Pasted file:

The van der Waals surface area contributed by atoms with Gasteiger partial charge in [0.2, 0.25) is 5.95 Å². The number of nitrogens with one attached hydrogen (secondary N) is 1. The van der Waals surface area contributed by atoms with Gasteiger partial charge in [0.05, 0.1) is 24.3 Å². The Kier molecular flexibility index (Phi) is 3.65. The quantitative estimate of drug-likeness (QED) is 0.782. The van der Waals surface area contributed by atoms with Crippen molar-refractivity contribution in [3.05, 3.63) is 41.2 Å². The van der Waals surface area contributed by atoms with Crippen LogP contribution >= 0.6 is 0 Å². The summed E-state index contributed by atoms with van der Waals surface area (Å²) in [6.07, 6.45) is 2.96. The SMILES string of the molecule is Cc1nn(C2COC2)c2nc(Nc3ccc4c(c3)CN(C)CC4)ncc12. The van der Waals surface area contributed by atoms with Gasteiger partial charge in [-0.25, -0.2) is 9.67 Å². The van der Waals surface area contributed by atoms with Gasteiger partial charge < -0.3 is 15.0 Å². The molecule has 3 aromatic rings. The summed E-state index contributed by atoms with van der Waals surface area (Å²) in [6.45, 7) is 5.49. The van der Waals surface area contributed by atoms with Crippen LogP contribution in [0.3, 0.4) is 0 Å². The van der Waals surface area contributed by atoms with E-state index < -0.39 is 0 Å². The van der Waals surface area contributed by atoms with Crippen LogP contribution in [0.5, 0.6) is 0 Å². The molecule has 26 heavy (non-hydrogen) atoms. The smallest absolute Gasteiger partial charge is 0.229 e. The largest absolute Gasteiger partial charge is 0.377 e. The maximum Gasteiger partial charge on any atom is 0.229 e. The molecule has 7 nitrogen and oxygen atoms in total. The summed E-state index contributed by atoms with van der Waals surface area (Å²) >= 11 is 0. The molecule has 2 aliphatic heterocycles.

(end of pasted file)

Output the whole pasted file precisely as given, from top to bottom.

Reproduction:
The van der Waals surface area contributed by atoms with Gasteiger partial charge in [0.2, 0.25) is 5.95 Å². The number of nitrogens with one attached hydrogen (secondary N) is 1. The van der Waals surface area contributed by atoms with Gasteiger partial charge in [0.05, 0.1) is 24.3 Å². The Kier molecular flexibility index (Phi) is 3.65. The quantitative estimate of drug-likeness (QED) is 0.782. The van der Waals surface area contributed by atoms with Crippen molar-refractivity contribution in [3.05, 3.63) is 41.2 Å². The van der Waals surface area contributed by atoms with Crippen LogP contribution >= 0.6 is 0 Å². The summed E-state index contributed by atoms with van der Waals surface area (Å²) in [6.07, 6.45) is 2.96. The SMILES string of the molecule is Cc1nn(C2COC2)c2nc(Nc3ccc4c(c3)CN(C)CC4)ncc12. The van der Waals surface area contributed by atoms with Gasteiger partial charge in [-0.25, -0.2) is 9.67 Å². The van der Waals surface area contributed by atoms with Gasteiger partial charge < -0.3 is 15.0 Å². The molecule has 3 aromatic rings. The summed E-state index contributed by atoms with van der Waals surface area (Å²) in [6.45, 7) is 5.49. The van der Waals surface area contributed by atoms with Crippen LogP contribution in [0.3, 0.4) is 0 Å². The van der Waals surface area contributed by atoms with E-state index < -0.39 is 0 Å². The van der Waals surface area contributed by atoms with Crippen LogP contribution in [0.5, 0.6) is 0 Å². The molecule has 26 heavy (non-hydrogen) atoms. The smallest absolute Gasteiger partial charge is 0.229 e. The largest absolute Gasteiger partial charge is 0.377 e. The maximum Gasteiger partial charge on any atom is 0.229 e. The molecule has 7 nitrogen and oxygen atoms in total. The summed E-state index contributed by atoms with van der Waals surface area (Å²) >= 11 is 0. The molecule has 2 aliphatic heterocycles.